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Review: 'My Life and My Life in the Nineties' by Lyn Hejinian

There's that John Cage quote people trot out when you call a piece of art boring — “In Zen they say: If something is boring after two minutes, try it for four. If still boring, then eight, sixteen, thirty-two, and so on. Eventually one discovers that it's not boring at all but very interesting.” The thing no one ever points out about this is that it's not true. I had a temp job, moons and moons ago, in data entry at a giant law firm. Cage's aphorism should hang on the particleboard of corporate drudge mines everywhere, right next to Arbeit macht frei.


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The practitioners and fellow travelers of the avant-garde movement known as Language poetry (or, initially, as L=A=N=G=U=A=G=E poetry, which is the last time I'm going to type that) loved to cite Cage's line, because they wrote some very boring poems. Don't take my word for it: Here are some lines from P. Inman's "Ocker":

debris clud

(sbrim

m,nce

(nome,id

(armb,jor,

(droit,cur.

OK, I'm being a bit unfair. I understand how this sort of thing can seem interesting, because I used to think it was interesting. Or I used to pretend I did, which might very well amount to the same thing. The maverick stylistics and political bravado of Language poetry — which arose in the late '60s and early '70s out of Gertrude Stein, Louis Zukofsky, Vietnam and John Ashbery — can enrapture a young person bored by Robert Frost.

And it's not as if the movement didn't produce some terrific poets — Ted Greenwald, Rae Armantrout, Susan Howe, Michael Palmer, among others. But Language poetry is boring a lot of the time; it's an objective feature of the work, like meter in "Paradise Lost." This is, to some extent, deliberate. I have neither space nor inclination to rehash the theoretical briar patches that entangle every discussion of Language poetry, but it directed its polemics against such oppressive elements of language as representation, meaning and syntax (the latter had to be grudgingly allowed back in; turns out you can't really write poems without syntax). Charles Bernstein, the movement's Rasputin/Raskolnikov figure, raged against "the common voice, clarity, sincerity, / or directness of the poem." If that's your steez, you're going to write unclear, insincere, oblique poems in an uncommon voice. Fair enough. But then, as the kids say, it's all in the delivery.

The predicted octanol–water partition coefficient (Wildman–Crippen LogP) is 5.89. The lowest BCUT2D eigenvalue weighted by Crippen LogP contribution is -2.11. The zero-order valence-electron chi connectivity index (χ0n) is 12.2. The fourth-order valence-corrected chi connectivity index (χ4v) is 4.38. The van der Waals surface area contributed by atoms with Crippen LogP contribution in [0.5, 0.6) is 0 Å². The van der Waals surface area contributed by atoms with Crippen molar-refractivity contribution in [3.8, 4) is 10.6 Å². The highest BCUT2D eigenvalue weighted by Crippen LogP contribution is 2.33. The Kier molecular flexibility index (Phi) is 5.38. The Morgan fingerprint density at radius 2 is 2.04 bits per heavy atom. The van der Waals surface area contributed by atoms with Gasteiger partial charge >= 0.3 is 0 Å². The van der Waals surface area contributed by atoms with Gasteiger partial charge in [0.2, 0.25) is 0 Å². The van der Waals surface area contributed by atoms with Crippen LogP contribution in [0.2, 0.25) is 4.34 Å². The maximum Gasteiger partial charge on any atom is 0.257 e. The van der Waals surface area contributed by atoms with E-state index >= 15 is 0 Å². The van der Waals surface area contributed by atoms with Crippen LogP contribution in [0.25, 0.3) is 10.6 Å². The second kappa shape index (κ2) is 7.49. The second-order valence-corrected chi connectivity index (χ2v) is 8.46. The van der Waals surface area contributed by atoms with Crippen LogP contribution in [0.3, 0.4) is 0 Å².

Lyn Hejinian delivers, in spurts and fits. Her sort-of-autobiographical prose-poem "My Life" is widely regarded as Language writing's masterpiece. It first appeared in 1980 as a series of 37 prose paragraphs of 37 sentences each (Hejinian was 37 when she wrote it); a revision in 1987 contained 45 sections of 45 sentences each; "My Life in the Nineties" was published as a separate work in 2003. Wesleyan has reissued the entire caboodle under the title "My Life and My Life in the Nineties."

Now that the young Turks are éminences grises, perhaps it is possible to read Language writing as a nonpartisan. "My Life" is never going to be one of my favorite books, but it should be read by anyone interested in American poetry. Hejinian is attracted to "the entomology of things on the page": writing as a paradoxically polished automatism, a re-evaluation of the floaters in the corners of consciousness. What this sounds like, on every page, is: